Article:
Review for Tokyo Godfathers (UK)
I didn’t think that I’d be watching Tokyo Godfathers again within the space of six months, and I certainly didn’t think that I’d be reviewing it again. When Manga Entertainment announced that they’d be releasing Satoshi Kon’s Christmas masterpiece on Blu-ray, I didn’t think much of it at the time, apart from the grumble that once again, a UK release had been announced while my imported version was still in the shrinkwrap. I thought that Manga would do what they did with the Cowboy Bebop movie, simply reuse the Australian master from Umbrella for their domestic release.
The Australian release of Tokyo Godfathers on Blu-ray wasn’t all that spectacular, but it was the only game in town if you wanted the film in something approaching HD. Severely windowboxed, with lossy audio and unpleasant subtitles, it was one of those discs that would do until something better came along, with the expectation that at this stage in the physical home cinema market, something better probably wouldn’t. Expecting the same again, I put the Manga check disc into my player... and couldn’t contain the grin that spread across my face. I had to review this one.
Christmas is much like any other time when you’re homeless, and it’s no different for Gin, a down on his luck gambler, Miyuki, a runaway teenager and transvestite Hana. But things begin to change for them when they find a baby abandoned at a rubbish tip. They take pity on the poor child, and decide to return her to the mother. Their journey takes them on an adventure through the city, and while they try to accomplish this Christmas miracle, the baby may be the miracle that brings light to their own bedraggled lives.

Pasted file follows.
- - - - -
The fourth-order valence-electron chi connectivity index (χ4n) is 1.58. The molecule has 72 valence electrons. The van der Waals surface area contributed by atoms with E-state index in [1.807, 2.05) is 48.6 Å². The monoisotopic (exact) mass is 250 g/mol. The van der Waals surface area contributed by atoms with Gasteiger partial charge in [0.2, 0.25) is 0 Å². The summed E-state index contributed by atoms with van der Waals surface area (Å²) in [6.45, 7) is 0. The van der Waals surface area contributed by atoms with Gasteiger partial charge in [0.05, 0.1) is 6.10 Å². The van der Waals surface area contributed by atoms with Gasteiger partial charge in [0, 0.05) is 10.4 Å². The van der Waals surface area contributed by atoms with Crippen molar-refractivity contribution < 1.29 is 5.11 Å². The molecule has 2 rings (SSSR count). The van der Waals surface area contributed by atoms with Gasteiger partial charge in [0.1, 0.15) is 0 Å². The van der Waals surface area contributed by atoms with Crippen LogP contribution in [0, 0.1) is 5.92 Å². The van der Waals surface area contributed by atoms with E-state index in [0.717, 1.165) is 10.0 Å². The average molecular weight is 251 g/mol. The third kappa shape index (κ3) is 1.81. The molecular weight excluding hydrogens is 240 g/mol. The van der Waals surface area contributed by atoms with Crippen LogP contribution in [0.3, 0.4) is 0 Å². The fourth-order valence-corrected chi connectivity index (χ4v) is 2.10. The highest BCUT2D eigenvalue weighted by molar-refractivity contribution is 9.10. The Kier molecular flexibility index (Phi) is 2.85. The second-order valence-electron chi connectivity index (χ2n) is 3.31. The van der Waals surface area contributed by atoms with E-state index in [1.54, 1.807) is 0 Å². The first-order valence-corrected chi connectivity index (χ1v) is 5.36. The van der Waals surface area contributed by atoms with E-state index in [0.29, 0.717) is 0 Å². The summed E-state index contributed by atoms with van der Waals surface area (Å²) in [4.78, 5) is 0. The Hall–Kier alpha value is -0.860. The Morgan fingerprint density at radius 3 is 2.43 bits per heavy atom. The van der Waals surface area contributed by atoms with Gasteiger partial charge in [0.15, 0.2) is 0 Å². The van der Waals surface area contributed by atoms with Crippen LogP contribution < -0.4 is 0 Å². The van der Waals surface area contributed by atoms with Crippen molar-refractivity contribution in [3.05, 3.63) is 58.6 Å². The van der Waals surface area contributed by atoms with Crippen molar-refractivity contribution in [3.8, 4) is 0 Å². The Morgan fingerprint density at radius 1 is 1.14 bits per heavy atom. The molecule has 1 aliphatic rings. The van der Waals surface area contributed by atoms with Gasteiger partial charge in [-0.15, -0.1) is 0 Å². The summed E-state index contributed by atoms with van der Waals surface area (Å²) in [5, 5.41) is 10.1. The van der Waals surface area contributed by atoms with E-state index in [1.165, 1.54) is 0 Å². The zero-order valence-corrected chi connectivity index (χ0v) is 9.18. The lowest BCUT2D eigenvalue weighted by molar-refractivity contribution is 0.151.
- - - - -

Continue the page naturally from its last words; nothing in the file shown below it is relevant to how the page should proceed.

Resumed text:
It’s been fixed! Manga Entertainment’s Blu-ray release of Tokyo Godfathers gets a 1.85:1 widescreen 1080p transfer, a transfer that is properly full screen with no windowboxing at all. Trying to zoom into the postage stamp image of the Australian release essentially meant that you were scaling it up, but the Manga release is properly high definition. The image is clear and stable, and while it looks to be sourced from the same print as all other home video releases, it’s clean of print damage, and there’s no sign of digital artefacts. I still think the print could have used some restoration, as the image can be soft, dark detail is lacking, and blacks tend to grey, suggesting a gamma push. But it is a properly filmic image with grain apparent throughout. With the film finally filling the screen, you can see the lush world design, the wonderfully observed characters and the delightful animation as good as you’re going to see it. Tokyo Godfathers really is a joy to watch on this disc.
It’s a joy to listen to as well. Manga have sourced proper lossless audio for the film, in both DTS-HD MA 5.1 Surround and PCM 2.0 Stereo Japanese format. I went with the surround, and was delighted by the aural experience. It’s an organic and immersive surround track that really makes the action sequences work well, while filling the room with the film’s quirky music soundtrack. The dialogue is clear throughout, and the subtitles are accurately timed. Speaking of the subtitles, Manga use their stock font here, decently sized, off-white and perfectly legible subtitles. I didn’t notice any typos this time. The only nit to pick is that the end theme song isn’t translated.
The disc boots to an animated menu. All of the extras are presented in 1080i 50Hz.
Unexpected Tours lasts 25:57 and Process of Animation: The Making of Tokyo Godfathers lasts 14.02. Both are making of featurettes, and offer interviews with the cast and crew, including Satoshi Kon.